We study the complexity of classical constraint satisfaction problems on a 2D grid. Specifically, we consider the computational complexity of function versions of such problems, with the additional restriction that the constraints are translationally invariant, namely, the variables are located at the vertices of a 2D grid and the constraint between every pair of adjacent variables is the same in each dimension. The only input to the problem is thus the size of the grid. This problem is equivalent to one of the most interesting problems in classical physics, namely, computing the lowest energy of a classical system of particles on the grid. We provide a tight characterization of the complexity of this problem, and show that it is complete for the class FP^NEXP. Gottesman and Irani (FOCS 2009) also studied classical constraint satisfaction problems using this strong notion of translational-invariance; they show that the problem of deciding whether the cost of the optimal assignment is below a given threshold is NEXP-complete. Our result is thus a strengthening of their result from the decision version to the function version of the problem. Our result can also be viewed as a generalization to the translationally invariant setting, of Krentel’s famous result from 1988, showing that the function version of SAT is complete for the class FP^NP.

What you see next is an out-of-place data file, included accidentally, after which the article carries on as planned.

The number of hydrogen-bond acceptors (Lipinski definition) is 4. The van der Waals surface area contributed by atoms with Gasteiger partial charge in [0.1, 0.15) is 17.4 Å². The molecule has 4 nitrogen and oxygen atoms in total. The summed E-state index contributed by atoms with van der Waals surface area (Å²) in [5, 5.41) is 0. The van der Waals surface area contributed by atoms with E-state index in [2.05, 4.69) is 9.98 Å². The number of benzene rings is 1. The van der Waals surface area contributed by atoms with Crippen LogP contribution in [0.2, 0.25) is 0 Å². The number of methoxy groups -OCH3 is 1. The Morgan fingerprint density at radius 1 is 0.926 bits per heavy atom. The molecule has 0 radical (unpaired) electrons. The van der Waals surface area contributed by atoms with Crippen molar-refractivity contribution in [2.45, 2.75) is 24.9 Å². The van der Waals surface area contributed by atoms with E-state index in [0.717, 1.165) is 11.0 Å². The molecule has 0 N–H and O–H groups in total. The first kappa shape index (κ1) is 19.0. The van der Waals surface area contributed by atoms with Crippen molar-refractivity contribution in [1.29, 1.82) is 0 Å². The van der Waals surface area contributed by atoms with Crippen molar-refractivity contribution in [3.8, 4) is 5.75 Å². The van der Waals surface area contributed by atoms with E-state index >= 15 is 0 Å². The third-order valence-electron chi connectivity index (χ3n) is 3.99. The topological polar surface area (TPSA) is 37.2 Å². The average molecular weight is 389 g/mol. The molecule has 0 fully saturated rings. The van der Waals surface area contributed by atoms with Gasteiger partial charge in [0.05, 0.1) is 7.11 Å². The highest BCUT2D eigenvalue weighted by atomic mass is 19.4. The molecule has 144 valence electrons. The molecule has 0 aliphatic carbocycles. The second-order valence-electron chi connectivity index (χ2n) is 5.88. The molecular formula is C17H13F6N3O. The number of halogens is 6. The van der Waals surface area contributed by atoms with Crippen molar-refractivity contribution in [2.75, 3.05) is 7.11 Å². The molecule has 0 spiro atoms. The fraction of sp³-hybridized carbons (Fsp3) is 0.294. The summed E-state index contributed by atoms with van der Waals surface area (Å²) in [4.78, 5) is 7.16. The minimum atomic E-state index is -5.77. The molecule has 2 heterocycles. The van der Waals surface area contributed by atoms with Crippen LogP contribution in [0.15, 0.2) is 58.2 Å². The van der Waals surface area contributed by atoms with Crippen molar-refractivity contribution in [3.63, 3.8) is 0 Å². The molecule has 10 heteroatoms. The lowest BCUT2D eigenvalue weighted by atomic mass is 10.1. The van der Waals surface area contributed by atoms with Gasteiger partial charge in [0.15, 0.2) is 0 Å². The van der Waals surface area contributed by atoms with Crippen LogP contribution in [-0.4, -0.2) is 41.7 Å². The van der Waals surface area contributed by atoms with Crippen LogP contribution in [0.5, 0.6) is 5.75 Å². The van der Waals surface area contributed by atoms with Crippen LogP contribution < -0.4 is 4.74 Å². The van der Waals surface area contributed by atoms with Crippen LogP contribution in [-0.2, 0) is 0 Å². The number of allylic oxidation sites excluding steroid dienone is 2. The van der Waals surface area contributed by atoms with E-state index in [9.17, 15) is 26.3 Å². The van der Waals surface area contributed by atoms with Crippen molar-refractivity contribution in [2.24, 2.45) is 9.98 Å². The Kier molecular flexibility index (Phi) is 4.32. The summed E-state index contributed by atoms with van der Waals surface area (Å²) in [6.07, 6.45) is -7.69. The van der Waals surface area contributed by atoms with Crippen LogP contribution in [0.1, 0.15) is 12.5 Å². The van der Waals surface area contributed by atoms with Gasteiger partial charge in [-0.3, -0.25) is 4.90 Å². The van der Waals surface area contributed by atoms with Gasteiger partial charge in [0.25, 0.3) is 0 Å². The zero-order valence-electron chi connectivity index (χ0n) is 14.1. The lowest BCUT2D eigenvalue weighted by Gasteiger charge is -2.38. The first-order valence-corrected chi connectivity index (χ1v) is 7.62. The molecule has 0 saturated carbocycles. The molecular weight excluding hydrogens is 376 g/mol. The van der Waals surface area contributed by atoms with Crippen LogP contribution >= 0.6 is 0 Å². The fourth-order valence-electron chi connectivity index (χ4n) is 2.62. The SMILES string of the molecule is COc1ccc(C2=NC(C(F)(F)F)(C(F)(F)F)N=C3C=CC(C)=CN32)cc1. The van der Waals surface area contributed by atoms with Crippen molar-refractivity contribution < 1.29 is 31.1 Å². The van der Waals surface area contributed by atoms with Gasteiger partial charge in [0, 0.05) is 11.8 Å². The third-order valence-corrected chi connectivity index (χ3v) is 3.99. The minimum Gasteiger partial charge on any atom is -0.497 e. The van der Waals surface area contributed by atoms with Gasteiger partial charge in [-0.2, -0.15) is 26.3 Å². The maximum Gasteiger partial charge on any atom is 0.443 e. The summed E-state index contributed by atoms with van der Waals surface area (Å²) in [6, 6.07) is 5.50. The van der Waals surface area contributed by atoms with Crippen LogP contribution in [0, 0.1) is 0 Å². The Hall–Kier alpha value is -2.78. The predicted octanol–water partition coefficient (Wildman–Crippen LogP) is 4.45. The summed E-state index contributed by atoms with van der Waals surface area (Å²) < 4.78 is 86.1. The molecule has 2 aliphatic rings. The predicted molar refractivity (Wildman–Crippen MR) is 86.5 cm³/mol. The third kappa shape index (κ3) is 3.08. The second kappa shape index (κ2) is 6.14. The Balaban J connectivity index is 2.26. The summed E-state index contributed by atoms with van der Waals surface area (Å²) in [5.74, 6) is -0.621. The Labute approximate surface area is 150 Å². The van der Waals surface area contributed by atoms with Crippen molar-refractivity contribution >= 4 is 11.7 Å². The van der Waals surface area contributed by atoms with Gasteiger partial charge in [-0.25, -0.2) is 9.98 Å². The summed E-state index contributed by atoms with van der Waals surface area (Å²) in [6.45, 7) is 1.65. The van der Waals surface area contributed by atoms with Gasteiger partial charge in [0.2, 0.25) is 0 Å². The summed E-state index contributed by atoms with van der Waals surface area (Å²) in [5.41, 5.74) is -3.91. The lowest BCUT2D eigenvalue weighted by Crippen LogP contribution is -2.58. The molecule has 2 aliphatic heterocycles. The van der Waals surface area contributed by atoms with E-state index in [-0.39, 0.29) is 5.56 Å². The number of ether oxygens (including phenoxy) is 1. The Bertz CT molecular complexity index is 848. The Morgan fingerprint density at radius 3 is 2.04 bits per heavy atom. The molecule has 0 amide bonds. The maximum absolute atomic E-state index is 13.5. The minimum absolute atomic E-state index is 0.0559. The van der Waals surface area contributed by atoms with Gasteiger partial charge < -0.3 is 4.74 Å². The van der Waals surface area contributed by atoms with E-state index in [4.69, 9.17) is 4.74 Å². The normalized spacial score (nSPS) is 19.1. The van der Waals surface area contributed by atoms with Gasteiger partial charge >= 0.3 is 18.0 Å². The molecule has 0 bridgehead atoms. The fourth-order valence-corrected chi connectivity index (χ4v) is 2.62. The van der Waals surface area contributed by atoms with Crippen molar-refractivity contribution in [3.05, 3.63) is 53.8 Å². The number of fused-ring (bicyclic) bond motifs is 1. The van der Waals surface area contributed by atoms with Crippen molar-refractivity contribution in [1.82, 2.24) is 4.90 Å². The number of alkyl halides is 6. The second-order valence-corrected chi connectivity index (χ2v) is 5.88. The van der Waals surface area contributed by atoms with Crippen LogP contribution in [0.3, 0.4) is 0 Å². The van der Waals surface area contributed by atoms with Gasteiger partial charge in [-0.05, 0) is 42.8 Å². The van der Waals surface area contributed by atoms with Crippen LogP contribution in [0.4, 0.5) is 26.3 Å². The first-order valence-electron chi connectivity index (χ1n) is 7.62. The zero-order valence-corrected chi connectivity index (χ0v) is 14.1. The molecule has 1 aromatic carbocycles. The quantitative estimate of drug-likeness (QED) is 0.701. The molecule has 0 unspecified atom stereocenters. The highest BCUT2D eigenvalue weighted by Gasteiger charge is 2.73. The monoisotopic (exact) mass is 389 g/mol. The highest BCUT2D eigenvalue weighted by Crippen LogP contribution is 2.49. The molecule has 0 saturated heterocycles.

An essential ingredient in the proof is a study of the computational complexity of a gapped variant of the problem. We show that it is NEXP-hard to approximate the cost of the optimal assignment to within an additive error of Ω(N^(1/4)), where the grid size is N × N. To the best of our knowledge, no gapped result is known for CSPs on the grid, even in the non-translationally invariant case. This might be of independent interest. As a byproduct of our results, we also show that a decision version of the optimization problem which asks whether the cost of the optimal assignment is odd or even is also complete for P^NEXP.